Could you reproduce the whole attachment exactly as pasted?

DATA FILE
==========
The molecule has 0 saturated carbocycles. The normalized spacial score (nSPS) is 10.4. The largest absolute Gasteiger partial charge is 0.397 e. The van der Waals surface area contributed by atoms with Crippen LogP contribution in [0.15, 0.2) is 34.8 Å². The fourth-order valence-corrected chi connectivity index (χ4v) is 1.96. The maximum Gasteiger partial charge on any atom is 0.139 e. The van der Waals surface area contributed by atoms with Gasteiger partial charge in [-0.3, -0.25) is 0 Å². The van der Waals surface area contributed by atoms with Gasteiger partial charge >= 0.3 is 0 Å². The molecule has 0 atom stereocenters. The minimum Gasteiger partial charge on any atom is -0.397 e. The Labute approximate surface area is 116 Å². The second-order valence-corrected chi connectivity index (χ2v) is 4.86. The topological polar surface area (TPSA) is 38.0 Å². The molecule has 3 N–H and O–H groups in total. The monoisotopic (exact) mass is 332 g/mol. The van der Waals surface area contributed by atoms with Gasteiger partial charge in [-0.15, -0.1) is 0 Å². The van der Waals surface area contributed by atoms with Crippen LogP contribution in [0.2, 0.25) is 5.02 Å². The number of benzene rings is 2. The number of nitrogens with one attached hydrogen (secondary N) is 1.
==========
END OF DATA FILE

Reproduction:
The molecule has 0 saturated carbocycles. The normalized spacial score (nSPS) is 10.4. The largest absolute Gasteiger partial charge is 0.397 e. The van der Waals surface area contributed by atoms with Crippen LogP contribution in [0.15, 0.2) is 34.8 Å². The fourth-order valence-corrected chi connectivity index (χ4v) is 1.96. The maximum Gasteiger partial charge on any atom is 0.139 e. The van der Waals surface area contributed by atoms with Gasteiger partial charge in [-0.3, -0.25) is 0 Å². The van der Waals surface area contributed by atoms with Gasteiger partial charge >= 0.3 is 0 Å². The molecule has 0 atom stereocenters. The minimum Gasteiger partial charge on any atom is -0.397 e. The Labute approximate surface area is 116 Å². The second-order valence-corrected chi connectivity index (χ2v) is 4.86. The topological polar surface area (TPSA) is 38.0 Å². The molecule has 3 N–H and O–H groups in total. The monoisotopic (exact) mass is 332 g/mol. The van der Waals surface area contributed by atoms with Gasteiger partial charge in [-0.15, -0.1) is 0 Å². The van der Waals surface area contributed by atoms with Crippen LogP contribution in [0.2, 0.25) is 5.02 Å². The number of benzene rings is 2. The number of nitrogens with one attached hydrogen (secondary N) is 1.